But the morning of Thursday, Aug. 31st was a tremendous exception.
Nearly 100 people attended a ribbon-cutting to celebrate the recent opening of Affinia Healthcare at Normandy High School, a primary care health center located on the high school campus. So many people attended, the school opened its football field to handle the overflow in parking.
The morning was truly a demonstration of school spirit and partnership. Students in the band joined their clarinets, flutes, drums and tubas to pump out music by Prince and other songs. Their peers in the high school’s culinary arts program spent the morning preparing sweet treats like banana bread and strawberry cream cups which they served to a line of eager guests. Normandy High School junior Kaviyon Calvert prepared a speech for guests.
The celebration was held in a large gathering space outside the health center decorated with bright murals painted by St. Louis artist Cbabi Bayoc and Normandy High students, making the space an inviting place to seek out health services.
Normandy Schools Collaborative Superintendent Dr. Charles Pearson emceed the event which highlighted the district’s partnership with four organizations that worked together to make the center possible: Affinia Healthcare is providing medical care and staffing; BJC HealthCare is donating in-kind donations, including furnishings and medical supplies; Wyman, a youth development organization, is working to integrate the health center into the everyday activities of the school district; and For the Sake of All, which is conducting critical needs assessments in schools and fostering partnerships to support and increase school-based health.
“This is about giving schools all of the tools and partnerships they need to create truly healthy schools – schools that cater to the whole child so they can be healthy and succeed,” said For the Sake of All Director Jason Purnell, one of eight speakers.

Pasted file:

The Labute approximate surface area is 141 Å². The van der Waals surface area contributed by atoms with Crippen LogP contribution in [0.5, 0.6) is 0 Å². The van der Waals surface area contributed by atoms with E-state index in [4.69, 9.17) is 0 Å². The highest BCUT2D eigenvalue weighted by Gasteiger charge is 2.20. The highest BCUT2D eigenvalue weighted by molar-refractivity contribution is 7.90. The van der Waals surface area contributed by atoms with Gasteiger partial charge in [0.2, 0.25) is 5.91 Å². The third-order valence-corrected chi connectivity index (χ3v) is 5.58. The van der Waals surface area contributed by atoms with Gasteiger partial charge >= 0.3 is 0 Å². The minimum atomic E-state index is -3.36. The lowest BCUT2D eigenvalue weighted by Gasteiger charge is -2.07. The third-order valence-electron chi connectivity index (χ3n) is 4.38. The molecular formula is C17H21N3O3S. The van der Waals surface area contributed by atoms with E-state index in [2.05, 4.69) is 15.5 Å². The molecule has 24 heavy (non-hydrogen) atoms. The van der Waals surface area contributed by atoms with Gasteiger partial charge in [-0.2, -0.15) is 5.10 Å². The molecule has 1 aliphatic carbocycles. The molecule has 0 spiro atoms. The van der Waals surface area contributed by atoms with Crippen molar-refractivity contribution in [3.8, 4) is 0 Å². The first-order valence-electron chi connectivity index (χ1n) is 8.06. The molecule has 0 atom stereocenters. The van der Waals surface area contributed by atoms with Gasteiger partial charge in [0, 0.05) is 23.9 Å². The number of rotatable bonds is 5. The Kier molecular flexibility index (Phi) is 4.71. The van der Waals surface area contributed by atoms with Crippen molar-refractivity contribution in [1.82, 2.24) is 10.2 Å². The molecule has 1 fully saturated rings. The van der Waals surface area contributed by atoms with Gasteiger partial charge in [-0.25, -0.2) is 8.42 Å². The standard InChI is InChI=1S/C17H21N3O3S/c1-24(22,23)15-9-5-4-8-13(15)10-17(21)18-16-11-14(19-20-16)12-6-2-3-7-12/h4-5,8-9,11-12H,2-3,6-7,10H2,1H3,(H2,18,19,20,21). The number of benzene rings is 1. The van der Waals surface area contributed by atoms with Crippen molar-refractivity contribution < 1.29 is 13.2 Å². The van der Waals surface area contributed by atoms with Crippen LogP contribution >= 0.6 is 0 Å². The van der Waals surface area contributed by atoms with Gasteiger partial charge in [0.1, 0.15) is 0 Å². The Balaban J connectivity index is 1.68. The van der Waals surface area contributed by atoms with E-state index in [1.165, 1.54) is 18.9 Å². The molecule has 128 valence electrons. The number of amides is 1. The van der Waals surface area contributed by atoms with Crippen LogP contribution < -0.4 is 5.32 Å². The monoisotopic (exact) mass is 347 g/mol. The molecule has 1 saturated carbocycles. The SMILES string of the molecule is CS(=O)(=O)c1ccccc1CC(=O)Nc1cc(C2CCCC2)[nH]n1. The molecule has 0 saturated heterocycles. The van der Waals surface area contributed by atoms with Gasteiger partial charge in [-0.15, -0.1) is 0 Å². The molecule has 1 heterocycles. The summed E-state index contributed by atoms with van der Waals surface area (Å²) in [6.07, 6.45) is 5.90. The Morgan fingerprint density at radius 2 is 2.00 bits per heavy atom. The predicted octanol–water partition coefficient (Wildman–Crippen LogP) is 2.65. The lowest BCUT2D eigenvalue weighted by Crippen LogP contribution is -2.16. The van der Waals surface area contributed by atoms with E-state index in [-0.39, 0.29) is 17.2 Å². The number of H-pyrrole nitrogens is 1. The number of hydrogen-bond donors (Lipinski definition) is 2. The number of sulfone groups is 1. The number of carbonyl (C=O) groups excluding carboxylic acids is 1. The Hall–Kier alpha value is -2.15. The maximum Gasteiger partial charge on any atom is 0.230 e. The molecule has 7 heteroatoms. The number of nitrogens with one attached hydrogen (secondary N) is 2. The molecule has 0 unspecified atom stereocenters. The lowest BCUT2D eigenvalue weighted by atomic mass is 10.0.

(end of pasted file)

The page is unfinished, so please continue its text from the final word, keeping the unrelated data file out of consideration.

Honorary guests came from as far as Jefferson City. They included local and state elected officials, as well as Dr. Margie Vandeven, commissioner of the Missouri Department of Elementary and Secondary Education.
“It’s a really exciting thing when research and common sense just collide,” Vandeven said. “Our students will learn when their basic needs are met.”
After the speeches, all of the partners squeezed in behind the long paper banner in front of the health center – each armed with jumbo gold-handled scissors.
Affinia Healthcare President and CEO Alan Freeman gave the final count-down.
The banner was so big It took several cuts. The crowd cheered the partners long after the banner fell to the floor in pieces. The celebration continued with small tours of the health center’s two examination rooms and its waiting room and lab area.
It is not without some somber recognition that this this joyful moment took place in Michael Brown’s high school just two weeks after the anniversary of his death. In a way, Normandy’s health center and Mike Brown’s legacy are linked.
The outrage that emerged after his death in Ferguson, MO in August 2014 brought critical attention to For the Sake of All’s Report on the Health and Well-Being of African Americans in St. Louis and Why It Matters for Everyone. The research in the Report, published just four months before Brown’s death, was clear: inequity from poverty and segregation was severely harming the health and longevity of African Americans in St. Louis.
Opening more school-based health centers in high-need school districts like the new one in Normandy High School was a direct community response to this Report.
For the Sake of All’s work in school-based health is far from done. For the Sake of All is working to foster more partnerships to open two new centers in North St. Louis County by the start of the 2017-2018 school year. Work is also underway to establish Missouri as an organized affiliate of the School-Based Health Alliance, a national organization empowering the creation of effective school-based health centers. Ultimately, For the Sake of All aims to open a health center in every high-need high school in the region.
When the party wound down at Normandy High School, red and green apples reflecting Normandy’s school colors were handed out to the crowd. As they headed to their cars, guests carried with them a symbol of the merging of health and education – and a shiny bite of hope.
Want to learn more? The ribbon-cutting was covered by Fox2 news reporter Shawndrea Thomas on Aug. 31. Reporter Kristen Taketa of the St. Louis Post-Dispatch also wrote an extensive Aug. 23 newspaper story on the growth of school-based health in St. Louis.
Photo credits: Sam Nuernberger for Wyman